A commodity trading system can prove to be an invaluable tool to new and experienced commodity traders. A simple system can be developed in a matter of days, while others can take years of research, development and fine-tuning.
Decide on a Time Frame
The first thing you will need to decide when you are developing a commodity trading system is the timeframe you would like to trade. Do you feel comfortable with holding trades for a couple days or are you a long-term trader who likes to hold for several weeks or months? Systems are also developed for day trading commodities and futures, but I wouldn’t recommend that for the novice.
Markets to Trade
Next, there must be a commodity market or group of markets to trade under the system. The markets you trade should fit with your risk tolerances. For example, you probably wouldn’t want to trade a futures market that has a daily trading range of $2,000 when you only want to risk $400 per trade. Many commodity trading systems will trade several commodity markets from different sectors at the same time, while other only trade one market.
Trading System Indicators
This is where technical analysis comes in to play to trigger your trade entries and exits. There are an endless number of indicators and variables you can use. A simple trend following system might use something like a break above a 20-day high that would trigger a buy order. A simple range trading system might use an indicator like RSI that measures when a commodity market is overbought or oversold. The system could generate a buy signal after an RSI drops to extremely oversold levels and then starts to turn higher.
The above are very simplified examples and are only meant for learning purposes. The fact is that you will have to experiment with a variety of indicators that meet your objectives and produce consistent results over time.
It is unlikely that any commodity trading system will be profitable without the use of good money management rules to control risk. The main components of controlling your risk are through the use of stop losses and deciding on an appropriate amount to risk on each trade. Commodities and futures are highly leveraged and can move quickly and often further than you might expect. Don’t let one bad trade destroy your trading.
Back Test Your System
You may be wondering how you will know if you created a good system or whether you should risk your hard earned money to find out. Fortunately, there is a technique called “back testing” that will give you a good idea of whether you have a viable commodity trading system.
Back testing is a process of inputting your trading rules and running them against historical price data from a period of several years – the more, the better. A computer program can run through the data fairly quickly and give you the results that your trading system would have achieved if implemented during the data period. It will tell you how many trades would have been taken, the profit or loss, maximum drawdown in your equity and other information to tell you the quality of your system.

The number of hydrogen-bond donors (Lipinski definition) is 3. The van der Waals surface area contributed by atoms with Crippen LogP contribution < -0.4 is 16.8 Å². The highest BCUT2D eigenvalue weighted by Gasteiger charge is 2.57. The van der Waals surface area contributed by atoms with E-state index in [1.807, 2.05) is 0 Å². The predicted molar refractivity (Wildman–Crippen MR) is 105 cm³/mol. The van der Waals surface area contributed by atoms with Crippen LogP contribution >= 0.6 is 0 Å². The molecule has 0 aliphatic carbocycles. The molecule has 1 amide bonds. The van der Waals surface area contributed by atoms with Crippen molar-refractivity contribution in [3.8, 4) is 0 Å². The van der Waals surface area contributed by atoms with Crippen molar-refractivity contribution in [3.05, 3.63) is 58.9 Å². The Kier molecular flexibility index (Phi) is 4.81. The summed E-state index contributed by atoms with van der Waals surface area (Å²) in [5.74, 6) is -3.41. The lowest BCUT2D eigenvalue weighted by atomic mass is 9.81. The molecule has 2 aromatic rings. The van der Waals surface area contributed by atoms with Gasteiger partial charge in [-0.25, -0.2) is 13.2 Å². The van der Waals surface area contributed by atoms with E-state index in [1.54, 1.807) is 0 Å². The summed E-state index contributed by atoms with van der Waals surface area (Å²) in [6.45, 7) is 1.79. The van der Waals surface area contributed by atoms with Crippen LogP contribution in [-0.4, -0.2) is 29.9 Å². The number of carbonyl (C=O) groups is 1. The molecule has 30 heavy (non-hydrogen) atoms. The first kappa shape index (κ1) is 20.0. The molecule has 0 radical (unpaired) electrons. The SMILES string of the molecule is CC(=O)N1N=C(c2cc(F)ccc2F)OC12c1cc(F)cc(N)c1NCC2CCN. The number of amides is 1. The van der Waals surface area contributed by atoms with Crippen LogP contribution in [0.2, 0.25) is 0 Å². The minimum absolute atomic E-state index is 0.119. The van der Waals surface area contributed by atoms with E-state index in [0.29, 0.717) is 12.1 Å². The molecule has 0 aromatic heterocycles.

You first want to make sure the system produced a profit. Next, check the maximum drawdown. That is the largest loss in equity that the system experienced from the peak in equity to the point where the equity bottomed afterwards. A system may not work if a drawdown of $25,000 occurs on a system where you only have $20,000 to trade. Make sure you have enough trades for a good sample size – at least 30 trades. By the way, even if your system produces good results in back testing, it is no guarantee that the system will be successful in the future.
Placing the trades that a commodity trading systems generates may seem like the easy part, however many traders actually screw this up. A lack of discipline is to blame for this. An attractive part of a trading system is that you just take every trade it generates without questioning the system. You have no idea what trades will work. Worst of all, you may miss the one trade that turns out to be the best gainer for the year. Your emotions and second-guessing should not be a part of a system.
A disciplined trader will execute the trades as if he was a robot. That may be offensive to some people, but that is what you need to do. If you system gets too far off track, adjustments may need to be made. It is a good idea to set a limit on your equity to stop trading in things go bad. For example, you may pre-determine that you will stop trading the system if you are down 30% on your initial equity.
Example of a Commodity Trading SystemI will use a simplified trend-following system to show you the basic components of a commodity trading system. The starting equity of the account will be $50,000 and only one contract will be traded per signal. Trading will stop if the equity falls below $30,000.
Commodity Markets to Trade: 10-year t-notes, sugar, cotton, gold, crude oil and soybeans.
Entries: A buy order is placed when one of my commodity markets makes a 20-day high in price. A sell order is placed when a market makes a 20-day low in prices.
Exits: A trade will be exited (closed) if the futures price of one of my long positions hits a 10-day low. Short positions will be exited if the futures price hits a 10-day high.
Stop Losses: After entry, a stop loss will be placed at 4% of the equity in the account. For example, with a $50,000 account, I would risk $2,000 on each trade. That figure will adjust along with the changing equity.
This is a very simple system that may not work in the long run. It obviously needs some adjustments to make it a viable system. That is where back testing will come in handy. Once you have done your homework and believe you have a viable commodity trading system, you should have the confidence to commit real dollars to trading and have the discipline to follow the rules.